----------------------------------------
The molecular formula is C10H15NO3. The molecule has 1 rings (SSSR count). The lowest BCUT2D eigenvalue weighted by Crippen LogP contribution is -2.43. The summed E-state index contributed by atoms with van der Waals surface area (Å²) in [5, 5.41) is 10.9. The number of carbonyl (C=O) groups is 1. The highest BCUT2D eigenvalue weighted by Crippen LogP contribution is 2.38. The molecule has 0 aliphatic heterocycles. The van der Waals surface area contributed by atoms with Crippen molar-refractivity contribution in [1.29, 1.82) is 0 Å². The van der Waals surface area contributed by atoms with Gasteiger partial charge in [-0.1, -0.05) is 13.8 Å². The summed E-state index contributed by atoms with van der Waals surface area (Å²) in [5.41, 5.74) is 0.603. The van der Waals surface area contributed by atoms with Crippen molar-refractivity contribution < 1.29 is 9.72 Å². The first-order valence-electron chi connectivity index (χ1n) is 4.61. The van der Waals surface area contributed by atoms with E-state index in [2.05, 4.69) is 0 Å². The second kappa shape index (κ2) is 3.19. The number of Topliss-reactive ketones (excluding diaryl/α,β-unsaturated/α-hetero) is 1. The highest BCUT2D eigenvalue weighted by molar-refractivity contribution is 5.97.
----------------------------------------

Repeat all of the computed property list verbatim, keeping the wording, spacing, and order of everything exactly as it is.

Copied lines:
The molecular formula is C10H15NO3. The molecule has 1 rings (SSSR count). The lowest BCUT2D eigenvalue weighted by Crippen LogP contribution is -2.43. The summed E-state index contributed by atoms with van der Waals surface area (Å²) in [5, 5.41) is 10.9. The number of carbonyl (C=O) groups is 1. The highest BCUT2D eigenvalue weighted by Crippen LogP contribution is 2.38. The molecule has 0 aliphatic heterocycles. The van der Waals surface area contributed by atoms with Crippen molar-refractivity contribution in [1.29, 1.82) is 0 Å². The van der Waals surface area contributed by atoms with Gasteiger partial charge in [-0.1, -0.05) is 13.8 Å². The summed E-state index contributed by atoms with van der Waals surface area (Å²) in [5.41, 5.74) is 0.603. The van der Waals surface area contributed by atoms with Crippen molar-refractivity contribution < 1.29 is 9.72 Å². The first-order valence-electron chi connectivity index (χ1n) is 4.61. The van der Waals surface area contributed by atoms with E-state index in [2.05, 4.69) is 0 Å². The second kappa shape index (κ2) is 3.19. The number of Topliss-reactive ketones (excluding diaryl/α,β-unsaturated/α-hetero) is 1. The highest BCUT2D eigenvalue weighted by molar-refractivity contribution is 5.97.